The Law Can’t Stop You From Photographing The Law
Let me start by saying this: there was a #blacklivesmatter rally in my Canadian city recently, and the police were pleasantly peaceful (as was the protest.)
Although there was a lot of passion and a lot of anger being released in the public space (and rightly so), the local police seemed calm and stayed on the sidelines or parked from a safe distance. For the most part, they were part of the scenery.
But we know from seeing a lot of photos and videos lately (and throughout history) that police don’t always behave as they should around protestors. We’re currently seeing scenes of police atrocities that fly in the face of civil rights and common decency. And we’re seeing them because photographers and videographers are right in the middle of the action, risking harm (and being harmed), helping to make sure these officers end up on the wrong side of history.
So as I’m seeing more images of wrongdoing and injustices (not to mention the letter shared by the U.S. president referring to protestors as “terrorists”), I started to worry that the next move would be for the police to start banning media from protest zones. And then someone posted about Cleveland doing just that, and it raised my anxieties a bit more and compelled me to write this piece.
The Law Protects Your Right To Document
While the laws for photography might differ a bit from the U.S. and Canada, the basic premise is the same: if you can see it, you can snap it. While there are some exceptions, police are not exempt from being filmed and photographed while on duty, whether you’re an accredited member of the media or not.
Yet, there are cases when police are using intimidation towards people documenting events (even arresting a reporter on-air for no apparent reason except for the one you’re thinking), and at other times demanding to see photos and video without warrant (literally.) You do not have to hand over your camera/phone to an officer — you just have to make sure you’re not getting in their way when they’re working.
*Here’s something I just thought of as I was sipping my coffee this morning thinking about what’s happening in the world. If you’ve captured an image/clip you fear the authorities might try to confiscate, try this: email a copy of the photo to yourself from your device, or send it to your own cloud storage. That way, if for any reason you’re intimidated into deleting the images/footage or handing over your gear, you’ll already have a copy.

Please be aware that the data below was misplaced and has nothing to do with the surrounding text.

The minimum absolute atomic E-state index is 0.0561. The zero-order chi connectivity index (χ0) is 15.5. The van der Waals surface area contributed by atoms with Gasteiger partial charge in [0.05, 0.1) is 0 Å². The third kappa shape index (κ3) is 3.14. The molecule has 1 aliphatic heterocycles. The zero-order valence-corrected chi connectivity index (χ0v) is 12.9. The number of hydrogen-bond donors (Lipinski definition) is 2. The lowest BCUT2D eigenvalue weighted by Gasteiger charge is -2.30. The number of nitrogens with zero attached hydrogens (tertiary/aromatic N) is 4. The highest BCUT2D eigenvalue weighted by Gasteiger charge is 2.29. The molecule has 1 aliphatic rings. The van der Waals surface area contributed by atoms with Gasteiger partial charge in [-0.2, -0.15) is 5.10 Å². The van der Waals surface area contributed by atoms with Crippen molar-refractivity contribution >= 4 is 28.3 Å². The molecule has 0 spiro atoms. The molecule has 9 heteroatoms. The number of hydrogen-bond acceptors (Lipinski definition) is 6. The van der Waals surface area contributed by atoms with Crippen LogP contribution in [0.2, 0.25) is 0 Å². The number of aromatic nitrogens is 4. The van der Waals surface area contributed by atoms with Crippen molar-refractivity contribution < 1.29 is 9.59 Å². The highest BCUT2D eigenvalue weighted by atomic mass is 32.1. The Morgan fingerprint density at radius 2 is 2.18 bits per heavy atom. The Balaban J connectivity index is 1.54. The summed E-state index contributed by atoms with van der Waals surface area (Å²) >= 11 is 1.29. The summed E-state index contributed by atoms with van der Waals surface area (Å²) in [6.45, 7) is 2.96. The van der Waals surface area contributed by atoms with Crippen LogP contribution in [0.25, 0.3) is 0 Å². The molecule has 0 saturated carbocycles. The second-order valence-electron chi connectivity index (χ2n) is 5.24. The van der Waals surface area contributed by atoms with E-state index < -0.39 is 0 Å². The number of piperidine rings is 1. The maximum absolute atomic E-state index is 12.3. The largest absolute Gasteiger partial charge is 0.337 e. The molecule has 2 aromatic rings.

While police in my city don’t seem to take issue with being photographed (some have even posed for me), I also haven’t captured any of them doing something abjectly wrong. I don’t know for sure what would happen to me if an officer saw me photographing them handing out tickets to the homeless, for example.
Body Cams Are Not Enough
The police in my city, however, does seem to have a problem with wearing body cams (I just found a petition to change this), as do other forces across North America. The local police board cites costs, but of course, a body cam is aimed at raising accountability. But consider that even when body cams are worn (or dash cams are used), the footage is in the hands of the police — it’s not magically beamed to some public beacon that can be viewed by anyone. So there’s no way for sure to ensure full accountability, and in some cases, police have conveniently said their cams weren’t working properly.
This is why the public should keep taking photos and video of police and law enforcement in action. I know it might be daunting, but any interaction you photograph may become an important piece of evidence that contradicts a police report down the road.
I have never experienced the kind of police behavior I’m seeing online right now between officers and protestors/reporters. I’ve never been in the midst of a clash between authorities and the public that put me in immediate danger. I might sing a different tune if I was, but I’d like to think my instincts would be to snap away and not back down.
Why? Because a single photo could change an outcome. And it can become part of the fabric of history that future generations will hopefully reflect on.